When I was younger, I would read. Well, that's kind of all I do anyway, but practically the only books that I would read were the Redwall series by the now deceased Brian Jaques. I've read (and own) practically every book in the series.
Because that's what I do.
Read like insanity.
I think there are nigh on twenty books published, and I still take them out from time to time to read. They're fun and nostalgic and enjoyable. They make me smile when I'm feeling down, and bring back all sorts of memories. I can pick up Rakkety Tam and still sing all the songs from the audiobook. I can remember the nightmares Loamhedge gave me the first time, then the happiness the end brought. Those books are the echoes of a childhood well loved, like a book well read and worn through, the cracked glue binding, dog-eared pages, the smell of must and childhood and ink on paper.
When I read these books, I was anywhere from third to seventh grade. My homeschooling years, and the first few years at the school I currently attend. I read those books for the reason why most people (and I say most people, not all), pick up books to read.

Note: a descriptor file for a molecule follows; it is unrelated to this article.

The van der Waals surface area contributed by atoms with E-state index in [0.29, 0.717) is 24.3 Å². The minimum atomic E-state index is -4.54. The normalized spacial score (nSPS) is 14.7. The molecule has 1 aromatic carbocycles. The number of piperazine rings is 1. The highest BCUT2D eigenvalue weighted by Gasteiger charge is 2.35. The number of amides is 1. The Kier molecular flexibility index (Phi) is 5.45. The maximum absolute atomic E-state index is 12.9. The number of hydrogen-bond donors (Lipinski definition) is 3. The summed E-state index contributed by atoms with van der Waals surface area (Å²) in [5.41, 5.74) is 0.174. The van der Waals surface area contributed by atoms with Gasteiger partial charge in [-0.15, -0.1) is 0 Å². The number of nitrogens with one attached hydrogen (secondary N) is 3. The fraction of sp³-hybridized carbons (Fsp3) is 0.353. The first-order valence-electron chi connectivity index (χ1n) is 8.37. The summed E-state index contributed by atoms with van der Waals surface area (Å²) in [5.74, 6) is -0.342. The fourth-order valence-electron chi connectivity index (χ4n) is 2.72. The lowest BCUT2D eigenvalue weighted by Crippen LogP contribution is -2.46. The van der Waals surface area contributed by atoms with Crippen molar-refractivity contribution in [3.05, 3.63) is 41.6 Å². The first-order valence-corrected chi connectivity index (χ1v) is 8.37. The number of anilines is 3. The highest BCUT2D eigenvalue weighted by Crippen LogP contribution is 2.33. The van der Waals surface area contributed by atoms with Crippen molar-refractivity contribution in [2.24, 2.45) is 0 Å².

To lose themselves in another fantasy.
But I did that too much, too often, and when real life smacked me in the face, it hurt more, because I had put my heart and soul into that little abbey in Mossflower, the talking mice and otters and moles and hares, fearlessly fighting ferocious terrors like ferrets and weasels and rats and foxes.
You see? I was finding happiness in the wrong place. I was setting it on something unreliable, something temporary. And when your happiness relies on something unreliable for so long and it crumbles, and it isn't there... well, frankly, you're screwed. Your heart will break, there will be pain, there will be tears and suddenly your life is a living hell.
No one wants that.
That's why there's only one thing that is reliable.
My God and Saviour. And there's no way I'm letting him go.